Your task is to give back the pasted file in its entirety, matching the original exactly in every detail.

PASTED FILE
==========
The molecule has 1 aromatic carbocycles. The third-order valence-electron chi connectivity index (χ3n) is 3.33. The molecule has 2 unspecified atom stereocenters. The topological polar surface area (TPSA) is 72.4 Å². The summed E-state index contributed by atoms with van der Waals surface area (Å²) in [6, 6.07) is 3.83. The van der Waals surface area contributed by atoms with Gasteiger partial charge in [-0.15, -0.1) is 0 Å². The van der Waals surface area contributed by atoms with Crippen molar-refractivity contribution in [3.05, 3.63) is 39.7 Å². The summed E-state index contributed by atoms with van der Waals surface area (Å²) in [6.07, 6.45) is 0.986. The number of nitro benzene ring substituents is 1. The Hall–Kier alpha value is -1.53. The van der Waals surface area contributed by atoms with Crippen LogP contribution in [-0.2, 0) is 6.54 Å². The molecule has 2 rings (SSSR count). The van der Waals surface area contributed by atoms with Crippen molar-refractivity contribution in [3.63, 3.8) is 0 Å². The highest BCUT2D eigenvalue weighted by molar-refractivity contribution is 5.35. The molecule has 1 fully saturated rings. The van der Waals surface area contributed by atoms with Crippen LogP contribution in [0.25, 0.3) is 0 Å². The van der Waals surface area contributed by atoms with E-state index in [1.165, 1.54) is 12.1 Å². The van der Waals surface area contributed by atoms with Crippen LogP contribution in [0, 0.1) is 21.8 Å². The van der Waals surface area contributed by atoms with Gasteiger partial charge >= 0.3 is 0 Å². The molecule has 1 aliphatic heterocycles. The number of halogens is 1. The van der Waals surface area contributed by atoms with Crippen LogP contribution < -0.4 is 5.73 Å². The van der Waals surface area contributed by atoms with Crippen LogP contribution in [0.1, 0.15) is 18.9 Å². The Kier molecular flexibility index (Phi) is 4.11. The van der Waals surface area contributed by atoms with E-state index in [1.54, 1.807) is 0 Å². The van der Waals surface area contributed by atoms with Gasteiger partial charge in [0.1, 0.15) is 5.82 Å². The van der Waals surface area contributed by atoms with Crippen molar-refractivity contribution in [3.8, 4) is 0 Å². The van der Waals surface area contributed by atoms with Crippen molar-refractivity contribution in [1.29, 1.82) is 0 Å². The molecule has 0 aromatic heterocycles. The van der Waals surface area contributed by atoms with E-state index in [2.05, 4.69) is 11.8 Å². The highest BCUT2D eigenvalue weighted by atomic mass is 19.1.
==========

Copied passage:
The molecule has 1 aromatic carbocycles. The third-order valence-electron chi connectivity index (χ3n) is 3.33. The molecule has 2 unspecified atom stereocenters. The topological polar surface area (TPSA) is 72.4 Å². The summed E-state index contributed by atoms with van der Waals surface area (Å²) in [6, 6.07) is 3.83. The van der Waals surface area contributed by atoms with Gasteiger partial charge in [-0.15, -0.1) is 0 Å². The van der Waals surface area contributed by atoms with Crippen molar-refractivity contribution in [3.05, 3.63) is 39.7 Å². The summed E-state index contributed by atoms with van der Waals surface area (Å²) in [6.07, 6.45) is 0.986. The number of nitro benzene ring substituents is 1. The Hall–Kier alpha value is -1.53. The van der Waals surface area contributed by atoms with Crippen LogP contribution in [-0.2, 0) is 6.54 Å². The molecule has 2 rings (SSSR count). The van der Waals surface area contributed by atoms with Crippen molar-refractivity contribution in [3.63, 3.8) is 0 Å². The highest BCUT2D eigenvalue weighted by molar-refractivity contribution is 5.35. The molecule has 1 fully saturated rings. The van der Waals surface area contributed by atoms with Crippen LogP contribution in [0.25, 0.3) is 0 Å². The van der Waals surface area contributed by atoms with E-state index in [1.165, 1.54) is 12.1 Å². The van der Waals surface area contributed by atoms with Crippen LogP contribution in [0, 0.1) is 21.8 Å². The van der Waals surface area contributed by atoms with Gasteiger partial charge >= 0.3 is 0 Å². The molecule has 1 aliphatic heterocycles. The number of halogens is 1. The van der Waals surface area contributed by atoms with Crippen LogP contribution < -0.4 is 5.73 Å². The van der Waals surface area contributed by atoms with Crippen LogP contribution in [0.1, 0.15) is 18.9 Å². The Kier molecular flexibility index (Phi) is 4.11. The van der Waals surface area contributed by atoms with E-state index in [1.54, 1.807) is 0 Å². The van der Waals surface area contributed by atoms with Gasteiger partial charge in [0.1, 0.15) is 5.82 Å². The van der Waals surface area contributed by atoms with Crippen molar-refractivity contribution in [3.8, 4) is 0 Å². The van der Waals surface area contributed by atoms with Crippen molar-refractivity contribution in [1.29, 1.82) is 0 Å². The molecule has 0 aromatic heterocycles. The van der Waals surface area contributed by atoms with E-state index in [2.05, 4.69) is 11.8 Å². The highest BCUT2D eigenvalue weighted by atomic mass is 19.1.